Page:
SKU:                 RH00003
Contract:            11223344
Pool ID:             809d1a82-ffb0-4a28-b686-3fcc1f55fd41
Provides Management: No
Available:           2
Suggested:           2
Service Level:       Premium
Service Type:        L1-L3
Subscription Type:   Instance Based
Ends:                10/07/2016
System Type:         Physical

The information above tells me that SKU RH00003 is named
'Red Hat Enterprise Linux Server, Premium (Physical or Virtual Nodes)' and it
provides the following Products:

  • Red Hat Enterprise Linux Server
  • Red Hat Enterprise Linux Server - Extended Update Support

And many others. Note: Content Sets provided by the subscription aren't shown in subscription-manager list output. We'll cover more on this later, but those are the basics.

One of the big advantages of subscription-manager is bringing the ability to see end to end subscription-consumption. In this doc, I'll walk through some tasks that I perform on a day to day basis, whilst drawing an analogue to how things were done in the RHN world.

Registering a System.

This first task is the most basic. I have a system that is not registered. How do I get it registered?

# subscription-manager register
Username: <redacted>
Password:
The system has been registered with ID: 293d8a12-15cd-43fc-be7d-447aa4999bfe

OK, what have I done? Firstly, we've gotten the system registered to Red Hat Subscription Management (RHSM), but we have no access to content. Think of this in the RHN world as having a system registered, but with no base channel assigned. Well that's not very useful. Let's attach a subscription. But I have a problem. Which one do I attach? Let's see what is available.

# subscription-manager list --all --available

Subscription Name:   Red Hat Enterprise Linux Server, Premium (Physical or Virtual Nodes)
Provides:            Red Hat S-JIS Support (for RHEL Server) - Extended Update Support
                     Red Hat EUCJP Support (for RHEL Server) - Extended Update Support
                     Oracle Java (for RHEL Server)
                     Red Hat Enterprise Linux Resilient Storage (for RHEL Server) - Extended Update Support
                     Red Hat Enterprise Linux High Availability (for RHEL Server) - Extended Update Support
                     Oracle Java (for RHEL Server) - Extended Update Support
                     Red Hat Enterprise Linux Atomic Host
                     Red Hat Beta
                     Red Hat Container Images
                     Red Hat Enterprise Linux Load Balancer (for RHEL Server) - Extended Update Support
                     Red Hat Enterprise Linux Scalable File System (for RHEL Server) - Extended Update Support
                     Red Hat Developer Toolset (for RHEL Server)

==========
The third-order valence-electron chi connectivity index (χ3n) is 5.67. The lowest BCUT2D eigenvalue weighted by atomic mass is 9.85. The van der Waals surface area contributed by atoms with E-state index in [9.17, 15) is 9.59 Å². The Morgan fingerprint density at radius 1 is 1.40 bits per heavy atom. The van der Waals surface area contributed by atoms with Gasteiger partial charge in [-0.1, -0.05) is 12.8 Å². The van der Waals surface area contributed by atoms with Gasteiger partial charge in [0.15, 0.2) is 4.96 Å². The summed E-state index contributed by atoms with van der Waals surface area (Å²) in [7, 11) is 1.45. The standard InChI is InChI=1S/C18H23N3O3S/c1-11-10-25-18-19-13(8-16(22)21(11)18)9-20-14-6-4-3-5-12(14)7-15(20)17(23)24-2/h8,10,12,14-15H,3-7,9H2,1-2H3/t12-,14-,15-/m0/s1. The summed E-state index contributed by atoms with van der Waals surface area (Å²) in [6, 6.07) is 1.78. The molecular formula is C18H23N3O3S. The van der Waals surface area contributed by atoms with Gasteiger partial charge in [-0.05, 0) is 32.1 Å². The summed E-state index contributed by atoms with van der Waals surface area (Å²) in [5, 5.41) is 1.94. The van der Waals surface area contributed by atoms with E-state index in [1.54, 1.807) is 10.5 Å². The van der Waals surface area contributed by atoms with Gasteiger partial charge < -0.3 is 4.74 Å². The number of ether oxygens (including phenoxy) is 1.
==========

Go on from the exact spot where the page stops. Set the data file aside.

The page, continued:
Red Hat Software Collections Beta (for RHEL Server)
                     Red Hat Enterprise Linux Atomic Host Beta
                     Red Hat Software Collections (for RHEL Server)
                     Red Hat Enterprise Linux High Performance Networking (for RHEL Server) - Extended Update Support
                     Red Hat Enterprise Linux Server
                     Red Hat Container Images Beta
                     Red Hat Enterprise Linux Server - Extended Update Support
SKU:                 RH00003
Contract:            11223344
Pool ID:             9c675f2bbcd54257a5950047cedfb6ee
Provides Management: No
Available:           92
Suggested:           1
Service Level:       Premium
Service Type:        L1-L3
Subscription Type:   Instance Based
Ends:                08/04/2016
System Type:         Physical


Subscription Name:   Red Hat Satellite
Provides:            Red Hat Satellite Capsule Beta
                     Red Hat Satellite 6 Beta
                     Red Hat Satellite
                     Red Hat Software Collections Beta (for RHEL Server)
                     Red Hat Software Collections (for RHEL Server)
                     Red Hat Enterprise Linux Server
                     Red Hat Satellite Capsule
                     Red Hat Satellite with Embedded Oracle
                     Red Hat Enterprise Linux Load Balancer (for RHEL Server)
                     Red Hat Enterprise Linux High Availability (for RHEL Server)
                     Red Hat Satellite Beta
                     Red Hat Beta
SKU:                 MCT0370
Contract:            11223344
Pool ID:             b9d290725fea4b19b5d611ed7354a450
Provides Management: Yes
Available:           47
Suggested:           1
Service Level:       Premium
Service Type:        L1-L3
Subscription Type:   Standard
Ends:                08/04/2016
System Type:         Physical